It’s no accident that Luxembourg has become a powerful ICT player on the world stage. The Luxembourg government’s vision, careful planning and focused execution have turned the country into an ICT powerhouse that has attracted IT giants such as Amazon, PayPal, eBay and Skype – and continues to make it one of the world’s most attractive locations for entrepreneurs, start-ups, researchers and digital innovators.
To understand how Luxembourg’s visionary digital strategy was developed and how it continues to evolve, I attended a presentation given by Mr. Romain Fouarge, Director Information and Communication Technologies in the Luxembourg Ministry of the Economy. He kindly gave me permission to reference key points from this presentation in this blog.
At the beginning of the new millennium, Luxembourg’s government identified key sectors of the economy for priority development: ICT, biotech, greentech and logistics. These sectors are, in fact, inter-linked as they require a state-of-the-art, connected, powerful and secure digital infrastructure. The ICT sector also acts as a strong enabler for the other sectors. To this end, Luxembourg started in 2005 to make strategic infrastructure investments in connectivity and data centres. Now, the country is connected to all major European PoPs through high-bandwidth, high-speed fibre networks and it houses world-class data centers – including certified Tier IV facilities.
The country also established a regulatory and legislative framework adapted to the unique challenges posed by the digital economy. Take data security and privacy, for example, where Luxembourg stands out with regulatory safeguards that ensure the highest level of protection.
During his presentation, Mr. Fouarge emphasised the importance of the governmental – private sector partnership that is essential in shaping and implementing Luxembourg’s digital strategy. He highlighted several areas where this cooperation has created significant competitive advantages for Luxembourg:
Continuing investment, development and expansion of state-of-the-art infrastructure to keep up with the pace of technological innovations. For example, all homes in Luxembourg will be connected to the fibre network by 2020 and the mobile 4G network already covers 96% of the country.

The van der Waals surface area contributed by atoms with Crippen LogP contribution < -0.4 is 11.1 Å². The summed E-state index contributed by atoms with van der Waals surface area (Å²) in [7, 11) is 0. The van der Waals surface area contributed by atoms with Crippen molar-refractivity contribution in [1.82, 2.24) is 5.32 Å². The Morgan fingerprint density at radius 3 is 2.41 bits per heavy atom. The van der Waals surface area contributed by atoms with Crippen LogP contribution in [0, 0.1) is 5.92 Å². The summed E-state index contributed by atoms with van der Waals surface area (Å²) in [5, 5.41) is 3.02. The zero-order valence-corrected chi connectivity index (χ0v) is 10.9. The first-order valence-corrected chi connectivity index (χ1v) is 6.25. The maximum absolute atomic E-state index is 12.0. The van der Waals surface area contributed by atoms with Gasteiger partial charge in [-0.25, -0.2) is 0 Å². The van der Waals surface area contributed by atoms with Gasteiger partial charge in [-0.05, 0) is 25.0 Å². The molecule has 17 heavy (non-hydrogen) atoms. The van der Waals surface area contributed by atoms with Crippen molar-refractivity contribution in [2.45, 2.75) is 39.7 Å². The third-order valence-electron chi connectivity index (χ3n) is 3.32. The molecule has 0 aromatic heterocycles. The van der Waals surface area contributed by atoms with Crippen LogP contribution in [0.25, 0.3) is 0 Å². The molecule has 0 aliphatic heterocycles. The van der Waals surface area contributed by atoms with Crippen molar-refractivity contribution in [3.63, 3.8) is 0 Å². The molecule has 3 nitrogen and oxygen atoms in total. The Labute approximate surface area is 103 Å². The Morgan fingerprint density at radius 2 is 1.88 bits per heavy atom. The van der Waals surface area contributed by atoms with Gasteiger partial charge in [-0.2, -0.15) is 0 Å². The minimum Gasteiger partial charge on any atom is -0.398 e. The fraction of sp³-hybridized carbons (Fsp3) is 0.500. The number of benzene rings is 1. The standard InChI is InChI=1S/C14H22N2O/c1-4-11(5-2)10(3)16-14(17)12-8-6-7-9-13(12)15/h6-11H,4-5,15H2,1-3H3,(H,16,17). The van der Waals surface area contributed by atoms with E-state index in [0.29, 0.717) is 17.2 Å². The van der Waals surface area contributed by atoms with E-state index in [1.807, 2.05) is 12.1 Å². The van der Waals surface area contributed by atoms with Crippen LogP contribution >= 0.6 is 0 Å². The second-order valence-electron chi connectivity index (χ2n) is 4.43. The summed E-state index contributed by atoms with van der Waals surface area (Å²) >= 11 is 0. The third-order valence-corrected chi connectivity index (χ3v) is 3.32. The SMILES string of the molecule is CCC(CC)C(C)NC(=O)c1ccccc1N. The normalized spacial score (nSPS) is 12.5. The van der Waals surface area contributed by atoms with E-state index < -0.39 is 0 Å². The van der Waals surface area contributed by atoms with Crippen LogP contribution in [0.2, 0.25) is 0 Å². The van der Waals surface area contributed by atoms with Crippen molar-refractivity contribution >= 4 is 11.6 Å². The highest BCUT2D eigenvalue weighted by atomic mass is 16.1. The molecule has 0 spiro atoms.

Concrete action plans with a defined time frame will be implemented by the end of 2017. The goal is to raise the reputation of Luxembourg as a “Trusted Hub” that protects public and private stakeholders against cyber-attacks. The Cybersecurity Competence Centre is a clear step in that direction.
High Performance Cloud Computing
The High Performance Cloud Computing Project has been ongoing since 2015 and is recognised by the European Commission as a project of common European interest. It aims to create a network and competence centre for Cloud computing that is available to the public sector, universities, research centres and private companies.
Development of Digital Competencies
Many initiatives, such as Digital4Education, Fit4Coding and Digital Workshops are working to tailor vocational training to the needs of ICT companies.
Support for Innovation and Start-Ups
The Digital Lëtzebuerg initiative, in accordance with government policy, is extending its efforts to finance innovative start-ups in the ICT sector. Numerous public and private actions, such as the FIT4START program have been taken to boost the start-up ecosystem through incubators, technology transfer, funding and coaching. In addition:
• The Digital Tech Fund has been set up to invest in start-ups in amounts between €100,000 and €1,600,000.
• A new company structure called “simplified limited company” will be available in 2017, with faster and more efficient management process for business creation at a cost of just 1 euro to establish a company.
Other priority sectors are Fintech and e-Government. In each, public-private cooperation for funding, working groups and specific initiatives are showing concrete results.
Mr. Fouarge concluded his presentation by noting that: “While the challenges remain considerable for Luxembourg, international comparisons are encouraging. Continued efforts are required, in particular in the areas of education and training and promoting entrepreneurship. In addition, it is necessary to optimise cooperation between research, science and business, advance the expansion of knowledge via digital media, safeguard security and analyse the effects of the ICT sector on mobility and the environment. These are just a few examples of topics which require an overarching concept and which continue to necessitate new paths and possibilities to work together.”
If you’d like more information about how POST Telecom is a key partner in Luxembourg’s digital strategy, or to see how you can benefit from Luxembourg’s many advantages for ICT companies and entrepreneurs, please contact me.